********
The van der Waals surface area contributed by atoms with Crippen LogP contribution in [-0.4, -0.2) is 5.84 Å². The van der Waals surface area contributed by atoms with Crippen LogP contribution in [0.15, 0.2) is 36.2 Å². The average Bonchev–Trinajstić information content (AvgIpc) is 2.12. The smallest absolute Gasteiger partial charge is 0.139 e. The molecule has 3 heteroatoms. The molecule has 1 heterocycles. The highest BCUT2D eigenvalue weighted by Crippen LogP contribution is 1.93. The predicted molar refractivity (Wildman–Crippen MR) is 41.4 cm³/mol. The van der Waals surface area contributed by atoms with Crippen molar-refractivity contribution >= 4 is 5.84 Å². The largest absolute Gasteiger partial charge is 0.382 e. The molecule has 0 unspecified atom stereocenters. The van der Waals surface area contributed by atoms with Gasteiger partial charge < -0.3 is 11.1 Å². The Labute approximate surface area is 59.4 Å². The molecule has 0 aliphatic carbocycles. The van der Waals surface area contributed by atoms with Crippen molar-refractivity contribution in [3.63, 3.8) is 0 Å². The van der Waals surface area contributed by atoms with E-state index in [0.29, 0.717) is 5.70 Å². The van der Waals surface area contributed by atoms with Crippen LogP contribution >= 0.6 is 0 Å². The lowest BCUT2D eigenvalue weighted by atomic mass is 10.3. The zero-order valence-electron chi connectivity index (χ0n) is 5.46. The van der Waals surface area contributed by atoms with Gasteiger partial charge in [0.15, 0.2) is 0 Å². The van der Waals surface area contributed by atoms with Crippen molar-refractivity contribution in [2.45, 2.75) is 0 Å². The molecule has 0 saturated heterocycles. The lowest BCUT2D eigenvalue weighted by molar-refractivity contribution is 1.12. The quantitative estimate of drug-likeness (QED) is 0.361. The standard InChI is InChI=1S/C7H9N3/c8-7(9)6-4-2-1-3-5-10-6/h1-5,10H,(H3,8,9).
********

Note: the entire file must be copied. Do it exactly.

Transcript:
The van der Waals surface area contributed by atoms with Crippen LogP contribution in [-0.4, -0.2) is 5.84 Å². The van der Waals surface area contributed by atoms with Crippen LogP contribution in [0.15, 0.2) is 36.2 Å². The average Bonchev–Trinajstić information content (AvgIpc) is 2.12. The smallest absolute Gasteiger partial charge is 0.139 e. The molecule has 3 heteroatoms. The molecule has 1 heterocycles. The highest BCUT2D eigenvalue weighted by Crippen LogP contribution is 1.93. The predicted molar refractivity (Wildman–Crippen MR) is 41.4 cm³/mol. The van der Waals surface area contributed by atoms with Crippen molar-refractivity contribution >= 4 is 5.84 Å². The largest absolute Gasteiger partial charge is 0.382 e. The molecule has 0 unspecified atom stereocenters. The van der Waals surface area contributed by atoms with Gasteiger partial charge < -0.3 is 11.1 Å². The Labute approximate surface area is 59.4 Å². The molecule has 0 aliphatic carbocycles. The van der Waals surface area contributed by atoms with Crippen molar-refractivity contribution in [3.63, 3.8) is 0 Å². The van der Waals surface area contributed by atoms with E-state index in [0.29, 0.717) is 5.70 Å². The van der Waals surface area contributed by atoms with Crippen LogP contribution >= 0.6 is 0 Å². The lowest BCUT2D eigenvalue weighted by atomic mass is 10.3. The zero-order valence-electron chi connectivity index (χ0n) is 5.46. The van der Waals surface area contributed by atoms with Gasteiger partial charge in [0.15, 0.2) is 0 Å². The van der Waals surface area contributed by atoms with Crippen molar-refractivity contribution in [2.45, 2.75) is 0 Å². The molecule has 0 saturated heterocycles. The lowest BCUT2D eigenvalue weighted by molar-refractivity contribution is 1.12. The quantitative estimate of drug-likeness (QED) is 0.361. The standard InChI is InChI=1S/C7H9N3/c8-7(9)6-4-2-1-3-5-10-6/h1-5,10H,(H3,8,9).